We’ve summarized all the responses in the chart below the jump; they are my characterizations . The names in the header row link to a pdf of their full replies.
Three of the East Link maintenance facility study locations
The blurb is enough to show the Times didn’t investigate this story at all:
“Bellevue City Council members are angry Sound Transit didn’t tell them it was considering building a large rail yard in the city last year”
Basically, anti-rail Bellevue City Council members Kevin Wallace and Jennifer Robertson have found a new way to oppose East Link. They claim that they had no idea that Sound Transit was considering maintenance facility locations in Bellevue! No idea at all!
Except that not only have these identical maintenance facility locations been in the final environmental impact statement for East Link for over a year, they were also in the draft environmental impact statement published in 2008 (see section 2, “alternatives considered”). They’ve even been displayed at Sound Transit open houses – including at least one physically in Bellevue City Hall. Furthermore, comments on maintenance facility options are included in correspondence dating as far back as 2009 between the City of Bellevue and Sound Transit on East Link options.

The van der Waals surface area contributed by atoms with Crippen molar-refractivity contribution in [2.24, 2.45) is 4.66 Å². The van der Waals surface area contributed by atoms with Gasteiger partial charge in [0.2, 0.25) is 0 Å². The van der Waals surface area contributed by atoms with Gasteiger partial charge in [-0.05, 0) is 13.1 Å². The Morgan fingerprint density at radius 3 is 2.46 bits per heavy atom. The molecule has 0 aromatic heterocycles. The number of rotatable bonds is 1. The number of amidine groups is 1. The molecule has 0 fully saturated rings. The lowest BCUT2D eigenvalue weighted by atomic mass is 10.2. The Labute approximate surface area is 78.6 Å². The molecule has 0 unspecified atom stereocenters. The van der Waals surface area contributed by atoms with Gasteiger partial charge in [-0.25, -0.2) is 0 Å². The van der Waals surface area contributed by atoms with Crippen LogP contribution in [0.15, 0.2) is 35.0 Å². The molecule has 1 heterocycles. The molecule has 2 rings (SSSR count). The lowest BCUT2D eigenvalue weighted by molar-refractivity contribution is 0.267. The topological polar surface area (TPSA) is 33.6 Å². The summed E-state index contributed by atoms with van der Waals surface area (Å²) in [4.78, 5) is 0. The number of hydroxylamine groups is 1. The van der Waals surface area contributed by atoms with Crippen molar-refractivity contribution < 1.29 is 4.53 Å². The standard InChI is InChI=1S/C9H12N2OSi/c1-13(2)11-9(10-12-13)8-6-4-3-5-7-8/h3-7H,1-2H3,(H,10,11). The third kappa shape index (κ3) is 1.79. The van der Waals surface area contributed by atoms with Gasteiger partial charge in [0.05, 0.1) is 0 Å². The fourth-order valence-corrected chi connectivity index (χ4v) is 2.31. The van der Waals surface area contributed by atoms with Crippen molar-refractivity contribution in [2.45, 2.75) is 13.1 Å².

Given that I’ve personally spoken to more than one Bellevue City Council member about possibilities for a maintenance facility, and that it came up in the investigation of council member Kevin Wallace, it’s clearly a falsehood that they are in any way surprised about this part of the East Link project.
The Times says one thing to try to cover this ridiculous allegation:
“But Sound Transit officials told Bellevue in 2009 they had decided instead to locate a major rail yard south of Seattle and store a limited number of trains on the Eastside.”
In discussions I’ve had with Sound Transit staff, that option has never been a long term solution, and I don’t believe that a rail yard was ever cancelled, just delayed.
The supposed paper of record for our region shows significant bias in this piece, and fails to fact check Bellevue city council members, or accurately portray their knowledge of the largest infrastructure project in their city. I look forward to a correction from the Seattle Times.
Photo by Sound Transit
I was all set to slay Sound Transit for leasing 103 parking spaces in Edmonds for $150 per month each, following a news cycle of recriminations over high operating costs. Park-and-rides are necessary evils, good money after bad, and all that. But when I sat down and worked out the numbers, I found that it may be one of the more cost-effective things an agency has done in a long time.